Credit-counseling service AmeriDebt, accused of defrauding consumers and falsely portraying itself as a nonprofit, announced it will lay off most of its workers and stop seeking new customers because of recent “negative publicity.” Earlier this month, the Internal Revenue Service and the Federal Trade Commission announced they would investigate nonprofit credit counseling services to make sure they serve consumers and qualify for their tax-exempt status. No specific firms were named. AmeriDebt announced that as of Nov. 1 it will cease outreach to new consumer clients to focus on existing clients.
Stronger lumber and plywood sales helped Weyerhaeuser Co. boost its third-quarter profits fivefold over the same period in 2002, the wood products company reported Friday. For the July-September quarter, Weyerhaeuser had net earnings of $82 million, or 37 cents a share, up from $13 million, or 6 cents a share, a year earlier. Sales rose 6 percent, to $5.2 billion from $4.9 billion. Earnings for the most recent quarter reflected $92 million in after-tax charges, or 42 cents a share, for a variety of expenses.
Microsoft Corp. shares fell 8 percent Friday after the company reported a sharp drop in new corporate contracts as the Blaster computer virus attacked computers around the world two months ago and left distracted salespeople unable to close new deals. “It’s one thing to have the security issue give you bad public relations. But it’s another thing to have it impact your sales cycle,” said Charles DiBona, a senior research analyst with Bernstein, an investment research firm. Microsoft’s stock fell $2.30 to close at $26.61 on the New York Stock Exchange.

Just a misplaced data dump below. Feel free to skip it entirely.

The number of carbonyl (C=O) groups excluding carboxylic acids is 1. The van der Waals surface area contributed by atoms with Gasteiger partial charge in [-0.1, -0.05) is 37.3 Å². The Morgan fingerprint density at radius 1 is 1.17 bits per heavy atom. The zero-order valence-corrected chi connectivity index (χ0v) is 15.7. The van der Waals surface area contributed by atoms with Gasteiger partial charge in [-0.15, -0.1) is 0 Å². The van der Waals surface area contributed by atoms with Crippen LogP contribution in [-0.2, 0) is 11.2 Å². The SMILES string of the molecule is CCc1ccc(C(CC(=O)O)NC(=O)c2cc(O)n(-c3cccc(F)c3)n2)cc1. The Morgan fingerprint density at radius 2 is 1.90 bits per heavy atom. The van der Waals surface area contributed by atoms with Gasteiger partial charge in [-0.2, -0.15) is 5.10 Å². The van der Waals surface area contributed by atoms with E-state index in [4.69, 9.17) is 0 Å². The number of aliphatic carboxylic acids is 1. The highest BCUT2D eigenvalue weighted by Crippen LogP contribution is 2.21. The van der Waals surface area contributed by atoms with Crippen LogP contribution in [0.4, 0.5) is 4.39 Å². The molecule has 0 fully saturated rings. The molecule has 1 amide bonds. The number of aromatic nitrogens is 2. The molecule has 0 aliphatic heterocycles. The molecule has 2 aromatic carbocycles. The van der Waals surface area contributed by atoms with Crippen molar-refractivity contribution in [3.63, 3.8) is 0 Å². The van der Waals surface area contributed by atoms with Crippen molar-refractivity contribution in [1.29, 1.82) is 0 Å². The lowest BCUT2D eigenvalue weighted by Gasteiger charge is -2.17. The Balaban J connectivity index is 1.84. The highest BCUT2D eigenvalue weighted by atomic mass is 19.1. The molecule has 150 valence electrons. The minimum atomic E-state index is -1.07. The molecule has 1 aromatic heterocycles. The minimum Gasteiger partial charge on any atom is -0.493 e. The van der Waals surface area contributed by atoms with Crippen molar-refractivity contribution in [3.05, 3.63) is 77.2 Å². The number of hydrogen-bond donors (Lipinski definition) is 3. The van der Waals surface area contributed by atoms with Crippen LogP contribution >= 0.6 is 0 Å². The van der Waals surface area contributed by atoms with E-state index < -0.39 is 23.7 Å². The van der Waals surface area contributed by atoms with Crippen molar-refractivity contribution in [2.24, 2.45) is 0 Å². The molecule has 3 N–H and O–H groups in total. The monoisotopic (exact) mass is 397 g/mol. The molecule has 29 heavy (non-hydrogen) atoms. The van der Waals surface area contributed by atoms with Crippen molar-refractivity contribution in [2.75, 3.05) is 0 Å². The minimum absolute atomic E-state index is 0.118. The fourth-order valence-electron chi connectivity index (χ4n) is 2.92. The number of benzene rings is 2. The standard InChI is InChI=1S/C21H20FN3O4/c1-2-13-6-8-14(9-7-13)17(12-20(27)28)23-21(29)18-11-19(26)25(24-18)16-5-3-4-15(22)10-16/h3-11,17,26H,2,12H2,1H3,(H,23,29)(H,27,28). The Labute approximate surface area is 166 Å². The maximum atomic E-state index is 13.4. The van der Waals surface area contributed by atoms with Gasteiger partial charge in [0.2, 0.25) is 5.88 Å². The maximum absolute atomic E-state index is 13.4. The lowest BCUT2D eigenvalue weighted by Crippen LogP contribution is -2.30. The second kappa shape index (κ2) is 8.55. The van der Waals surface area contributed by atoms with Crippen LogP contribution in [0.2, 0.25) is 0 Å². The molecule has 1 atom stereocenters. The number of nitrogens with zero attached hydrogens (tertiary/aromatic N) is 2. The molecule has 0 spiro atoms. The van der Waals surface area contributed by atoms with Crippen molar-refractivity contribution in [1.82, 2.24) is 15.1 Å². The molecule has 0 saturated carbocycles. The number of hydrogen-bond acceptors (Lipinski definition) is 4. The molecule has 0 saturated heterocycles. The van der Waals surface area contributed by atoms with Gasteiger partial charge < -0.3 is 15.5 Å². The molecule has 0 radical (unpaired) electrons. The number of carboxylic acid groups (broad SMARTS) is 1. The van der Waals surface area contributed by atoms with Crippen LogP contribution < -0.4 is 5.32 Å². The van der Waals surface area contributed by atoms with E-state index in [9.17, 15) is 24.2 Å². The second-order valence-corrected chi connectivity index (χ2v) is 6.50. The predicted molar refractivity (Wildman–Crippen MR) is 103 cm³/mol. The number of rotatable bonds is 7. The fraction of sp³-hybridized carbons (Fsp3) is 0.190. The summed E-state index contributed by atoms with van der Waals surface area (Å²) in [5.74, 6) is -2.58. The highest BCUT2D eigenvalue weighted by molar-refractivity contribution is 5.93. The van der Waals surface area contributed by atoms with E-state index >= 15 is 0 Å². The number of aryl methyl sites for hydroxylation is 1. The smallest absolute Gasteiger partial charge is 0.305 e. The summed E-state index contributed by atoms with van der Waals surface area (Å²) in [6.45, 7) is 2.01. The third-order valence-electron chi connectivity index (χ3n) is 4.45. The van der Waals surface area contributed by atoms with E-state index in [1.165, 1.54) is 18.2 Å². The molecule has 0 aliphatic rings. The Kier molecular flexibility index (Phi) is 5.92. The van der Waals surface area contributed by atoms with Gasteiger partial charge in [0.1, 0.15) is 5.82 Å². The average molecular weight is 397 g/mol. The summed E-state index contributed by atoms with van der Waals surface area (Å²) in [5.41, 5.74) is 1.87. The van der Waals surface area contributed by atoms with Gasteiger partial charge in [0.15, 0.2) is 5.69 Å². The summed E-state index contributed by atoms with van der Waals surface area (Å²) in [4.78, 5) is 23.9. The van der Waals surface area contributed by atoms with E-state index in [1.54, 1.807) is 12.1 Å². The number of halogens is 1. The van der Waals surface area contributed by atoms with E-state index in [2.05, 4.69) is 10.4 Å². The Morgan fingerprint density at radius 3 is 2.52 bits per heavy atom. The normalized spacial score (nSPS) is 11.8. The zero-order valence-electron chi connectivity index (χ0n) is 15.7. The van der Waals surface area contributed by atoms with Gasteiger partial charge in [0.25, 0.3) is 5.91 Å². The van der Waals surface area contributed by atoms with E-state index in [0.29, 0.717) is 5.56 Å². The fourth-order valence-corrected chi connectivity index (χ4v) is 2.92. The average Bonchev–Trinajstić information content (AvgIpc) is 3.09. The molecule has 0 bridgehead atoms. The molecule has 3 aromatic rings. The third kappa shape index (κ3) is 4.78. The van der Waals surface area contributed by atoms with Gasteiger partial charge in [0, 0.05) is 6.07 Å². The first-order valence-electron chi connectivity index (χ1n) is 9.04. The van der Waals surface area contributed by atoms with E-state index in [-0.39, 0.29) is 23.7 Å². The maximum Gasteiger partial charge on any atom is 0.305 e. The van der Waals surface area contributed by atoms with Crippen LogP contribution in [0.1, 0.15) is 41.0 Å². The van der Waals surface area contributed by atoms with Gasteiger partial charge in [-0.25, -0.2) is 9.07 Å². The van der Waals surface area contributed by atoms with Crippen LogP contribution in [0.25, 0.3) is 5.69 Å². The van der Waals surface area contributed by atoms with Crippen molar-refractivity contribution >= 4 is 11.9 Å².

Many Washington businesses will pay higher unemployment taxes next year. The state Employment Security Department announced the increase Friday, saying a 24 percent drop in the state’s unemployment insurance trust fund was large enough to trigger the increase. On average, businesses will see their taxes increase 12 percent, the department said, although the exact amount will vary widely from company to company based on criteria that include how often a firm lays off workers. Last year, the state paid out $1.62 billion in regular jobless benefits, plus another $840 million in state and federal extended benefits. That pulled the balance in the trust fund below the $1.3 billion level, thus triggering the increase. The new tax rate notices will be mailed out in December. The first payments under the new rates will be due in April.
From Herald staff
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